Unauthorised access to automated data-processing systems is prohibited by Articles 323-1 to 323-7 of the French Penal Code. In addition, with regard to cyberattacks, Law No. 2011-267 on Performance Guidance for the Police and Security Services (LOPPSI 2) introduced a new offence of online identity theft in Article 226-4-1 of the French Penal Code and empowers police officers, upon judicial authorisation and only for a limited period, to install software in order to observe, collect, record, save and transmit all the content displayed on a computer's screen. This helps with the detection of infringements, the collection of evidence and the search for criminals by facilitating the creation of police files and by organising their coordination. Cybersecurity threats are dealt by the National Agency for the Security of Information Systems (ANSSI), a branch of the Secretariat-General for Defence and National Security created in 2009.56

In terms of personal data protection, obligations were reinforced with the entry into application of the GDPR.57 The CNIL published in 2018 a new guide on the security of personal data, recalling basic precautions to be implemented systematically and providing risk management methodologies.58 Morevover, LOPPSI 2 increases the instances where authorities may set up, transfer and record images on public roads, premises or facilities open to the public in order to protect the rights and freedom of individuals,59 and recognises that the CNIL has jurisdiction over the control of video protection systems.60

With regard to the detection of cyberattacks, Law No. 2018-607 of 13 July 201861 created Article L33-14 of the CPCE that involves operators in the detection of cyberattacks. Pursuant to this article, electronic communications operators are entitled to use technical markers such as IP addresses to detect or prevent any potential threat that may affect the security of information systems of their subscribers. In this case, operators shall inform the ANSSI without delay.

With regard to the protection of children online, Article 45 of the 1978 Data Protection Law requires that clear information be provided to minors, using terms that are adapted to their age. Adequate vigilance and warning systems shall also be implemented (e.g., awareness messages, age gates with reliable controls, possibility of parental supervision, etc.). Regarding consent, specific rules apply in France. The age of a child's consent in relation to the offer of information society services is 15 years old (whereas it is, by default, 16 years old under Article 8 of the GDPR). Children under 15 years old may only give their consent after being duly authorised to do so by the holder of parental rights. The lawfulness of the processing activity, therefore, requires a double consent: that of the minor as well as that of the holder of parental rights.62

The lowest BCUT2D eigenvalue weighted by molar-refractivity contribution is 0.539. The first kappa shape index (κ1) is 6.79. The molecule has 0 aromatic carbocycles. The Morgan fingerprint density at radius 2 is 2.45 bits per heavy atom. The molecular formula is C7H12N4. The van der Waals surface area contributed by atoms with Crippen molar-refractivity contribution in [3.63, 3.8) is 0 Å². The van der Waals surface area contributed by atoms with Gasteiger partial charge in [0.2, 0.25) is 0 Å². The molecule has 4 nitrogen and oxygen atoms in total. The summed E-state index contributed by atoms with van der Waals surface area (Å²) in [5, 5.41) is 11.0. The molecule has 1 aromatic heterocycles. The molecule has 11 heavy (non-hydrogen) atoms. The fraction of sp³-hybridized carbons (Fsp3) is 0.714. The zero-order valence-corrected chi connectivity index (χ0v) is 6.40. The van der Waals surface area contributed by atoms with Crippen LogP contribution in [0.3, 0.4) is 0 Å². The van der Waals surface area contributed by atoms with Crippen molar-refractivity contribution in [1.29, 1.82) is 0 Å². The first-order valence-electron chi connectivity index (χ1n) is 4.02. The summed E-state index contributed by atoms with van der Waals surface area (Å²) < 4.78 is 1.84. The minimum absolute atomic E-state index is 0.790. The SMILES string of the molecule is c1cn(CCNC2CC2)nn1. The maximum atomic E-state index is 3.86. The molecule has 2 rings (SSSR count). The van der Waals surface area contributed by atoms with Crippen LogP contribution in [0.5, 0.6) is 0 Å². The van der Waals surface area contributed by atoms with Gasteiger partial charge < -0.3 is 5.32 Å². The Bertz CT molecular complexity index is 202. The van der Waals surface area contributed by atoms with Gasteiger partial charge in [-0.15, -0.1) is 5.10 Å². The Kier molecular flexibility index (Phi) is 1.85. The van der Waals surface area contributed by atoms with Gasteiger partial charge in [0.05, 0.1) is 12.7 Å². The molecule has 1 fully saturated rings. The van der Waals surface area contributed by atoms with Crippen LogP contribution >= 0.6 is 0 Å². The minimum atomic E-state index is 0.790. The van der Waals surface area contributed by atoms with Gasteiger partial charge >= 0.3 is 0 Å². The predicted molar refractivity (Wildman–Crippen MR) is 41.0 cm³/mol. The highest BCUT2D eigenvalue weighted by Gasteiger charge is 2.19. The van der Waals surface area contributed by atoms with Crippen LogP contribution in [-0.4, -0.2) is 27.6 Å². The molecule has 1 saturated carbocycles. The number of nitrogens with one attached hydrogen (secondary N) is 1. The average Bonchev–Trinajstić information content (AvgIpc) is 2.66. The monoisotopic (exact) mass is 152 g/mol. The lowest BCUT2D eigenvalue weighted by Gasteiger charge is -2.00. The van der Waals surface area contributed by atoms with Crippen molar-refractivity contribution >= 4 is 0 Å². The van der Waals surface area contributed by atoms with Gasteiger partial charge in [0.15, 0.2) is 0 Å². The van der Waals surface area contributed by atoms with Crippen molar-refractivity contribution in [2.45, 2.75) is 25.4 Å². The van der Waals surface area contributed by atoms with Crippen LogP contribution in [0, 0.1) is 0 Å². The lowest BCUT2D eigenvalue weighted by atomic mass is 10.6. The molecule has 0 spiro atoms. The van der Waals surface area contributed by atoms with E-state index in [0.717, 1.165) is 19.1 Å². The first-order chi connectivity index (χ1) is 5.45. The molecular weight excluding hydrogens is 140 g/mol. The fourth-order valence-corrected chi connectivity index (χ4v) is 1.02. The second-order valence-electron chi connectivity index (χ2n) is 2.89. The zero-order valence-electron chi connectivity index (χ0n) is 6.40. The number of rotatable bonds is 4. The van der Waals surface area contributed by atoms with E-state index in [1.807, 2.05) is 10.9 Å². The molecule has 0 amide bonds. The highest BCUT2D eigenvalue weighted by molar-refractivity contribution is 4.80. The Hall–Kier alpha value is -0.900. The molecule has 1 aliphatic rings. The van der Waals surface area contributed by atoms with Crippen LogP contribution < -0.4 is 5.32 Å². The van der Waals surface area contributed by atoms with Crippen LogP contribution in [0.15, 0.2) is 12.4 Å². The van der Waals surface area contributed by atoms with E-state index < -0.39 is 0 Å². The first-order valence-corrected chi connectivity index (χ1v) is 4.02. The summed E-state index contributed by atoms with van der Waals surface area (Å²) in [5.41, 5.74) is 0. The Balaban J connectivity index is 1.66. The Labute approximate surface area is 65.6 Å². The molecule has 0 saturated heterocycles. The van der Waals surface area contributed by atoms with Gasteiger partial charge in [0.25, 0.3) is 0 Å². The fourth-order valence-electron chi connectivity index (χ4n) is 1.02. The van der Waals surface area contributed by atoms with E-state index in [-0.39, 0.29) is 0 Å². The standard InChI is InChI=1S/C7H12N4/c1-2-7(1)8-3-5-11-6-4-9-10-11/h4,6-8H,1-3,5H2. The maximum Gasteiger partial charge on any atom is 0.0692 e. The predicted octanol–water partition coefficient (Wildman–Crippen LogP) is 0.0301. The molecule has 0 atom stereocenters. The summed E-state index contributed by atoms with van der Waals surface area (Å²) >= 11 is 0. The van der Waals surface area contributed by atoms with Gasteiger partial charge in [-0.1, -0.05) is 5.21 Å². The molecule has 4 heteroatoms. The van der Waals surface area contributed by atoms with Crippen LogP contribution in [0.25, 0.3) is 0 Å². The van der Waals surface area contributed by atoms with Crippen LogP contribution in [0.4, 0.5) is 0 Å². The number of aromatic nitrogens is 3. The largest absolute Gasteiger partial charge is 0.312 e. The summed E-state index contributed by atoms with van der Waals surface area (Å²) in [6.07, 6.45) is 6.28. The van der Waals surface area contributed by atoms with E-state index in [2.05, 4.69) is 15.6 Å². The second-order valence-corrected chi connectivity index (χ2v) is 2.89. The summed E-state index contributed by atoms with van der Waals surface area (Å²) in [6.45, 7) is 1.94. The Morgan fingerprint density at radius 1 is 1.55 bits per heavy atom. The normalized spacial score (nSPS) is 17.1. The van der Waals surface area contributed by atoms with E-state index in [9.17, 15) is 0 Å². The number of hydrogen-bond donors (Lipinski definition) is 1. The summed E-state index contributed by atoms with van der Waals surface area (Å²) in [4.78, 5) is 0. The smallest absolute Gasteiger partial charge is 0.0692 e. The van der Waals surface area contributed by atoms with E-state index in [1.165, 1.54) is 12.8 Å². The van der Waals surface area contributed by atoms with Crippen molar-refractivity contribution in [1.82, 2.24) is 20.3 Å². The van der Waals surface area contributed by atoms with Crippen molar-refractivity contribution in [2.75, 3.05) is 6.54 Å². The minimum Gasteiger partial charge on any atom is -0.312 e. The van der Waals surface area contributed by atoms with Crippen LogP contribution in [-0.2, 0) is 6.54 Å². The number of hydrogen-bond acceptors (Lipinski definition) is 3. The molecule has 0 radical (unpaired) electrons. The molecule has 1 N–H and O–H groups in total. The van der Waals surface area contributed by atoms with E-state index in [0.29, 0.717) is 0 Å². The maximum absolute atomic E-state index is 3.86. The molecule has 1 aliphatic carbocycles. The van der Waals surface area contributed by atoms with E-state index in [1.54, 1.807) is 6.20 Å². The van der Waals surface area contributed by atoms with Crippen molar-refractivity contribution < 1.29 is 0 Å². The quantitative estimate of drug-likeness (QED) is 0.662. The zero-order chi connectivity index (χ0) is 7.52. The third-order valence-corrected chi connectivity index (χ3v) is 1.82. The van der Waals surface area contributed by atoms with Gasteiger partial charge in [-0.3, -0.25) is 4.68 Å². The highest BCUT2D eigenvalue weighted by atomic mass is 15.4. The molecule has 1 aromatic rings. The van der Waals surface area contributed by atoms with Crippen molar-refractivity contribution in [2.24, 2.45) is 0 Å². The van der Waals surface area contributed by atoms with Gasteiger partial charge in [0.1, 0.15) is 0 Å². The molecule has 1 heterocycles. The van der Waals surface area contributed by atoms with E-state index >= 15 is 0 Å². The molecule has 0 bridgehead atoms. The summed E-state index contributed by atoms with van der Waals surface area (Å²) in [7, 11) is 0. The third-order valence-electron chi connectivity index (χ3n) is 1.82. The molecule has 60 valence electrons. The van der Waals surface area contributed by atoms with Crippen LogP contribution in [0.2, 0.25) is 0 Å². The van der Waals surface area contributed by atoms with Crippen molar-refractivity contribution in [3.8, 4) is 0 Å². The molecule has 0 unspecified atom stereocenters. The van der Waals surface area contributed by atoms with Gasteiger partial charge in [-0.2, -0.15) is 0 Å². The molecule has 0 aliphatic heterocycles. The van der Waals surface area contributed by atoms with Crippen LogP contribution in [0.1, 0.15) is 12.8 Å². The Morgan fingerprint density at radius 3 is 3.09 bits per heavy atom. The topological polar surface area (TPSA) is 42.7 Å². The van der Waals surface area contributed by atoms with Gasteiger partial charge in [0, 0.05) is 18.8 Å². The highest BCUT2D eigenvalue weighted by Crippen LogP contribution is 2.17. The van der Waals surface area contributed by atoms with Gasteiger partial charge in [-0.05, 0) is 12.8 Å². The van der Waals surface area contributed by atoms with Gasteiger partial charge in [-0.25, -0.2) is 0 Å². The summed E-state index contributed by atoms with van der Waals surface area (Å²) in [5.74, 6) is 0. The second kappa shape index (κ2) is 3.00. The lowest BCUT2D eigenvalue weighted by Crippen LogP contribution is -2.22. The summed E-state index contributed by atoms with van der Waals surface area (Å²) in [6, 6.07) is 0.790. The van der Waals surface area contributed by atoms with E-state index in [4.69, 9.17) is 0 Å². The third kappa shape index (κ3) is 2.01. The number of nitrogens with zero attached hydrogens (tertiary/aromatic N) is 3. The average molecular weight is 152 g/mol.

v The implementation of the Network and Information Security Directive

With regard to cybersecurity, the Network and Information Security Directive (NISD)63 has been implemented into French law by Law No. 2018-133 of 26 February 2018 and Decree No. 2018-384 of 23 May 2018. This framework imposes an obligation in terms of security of network and information systems on two categories of entities: (1) the operators of essential services (OESs) and (2) digital service providers (DSPs).

The categories of services considered as essential services are listed in the appendix of Decree No. 2018-384 (e.g., payment services, insurance, services involving preventive medicine, diagnosis and healthcare, selling of electricity and gas). The Prime Minister can designate operators as an OES if they provide at least one of the services listed.64 The operator is notified of the Prime Minister's intent to designate it as an OES and can formulate observations.65 The first designations are expected in November 2018.

DSPs are providers of cloud, online marketplace and search engine services normally provided for remuneration, at a distance, by electronic means and at the individual request of a recipient of services.66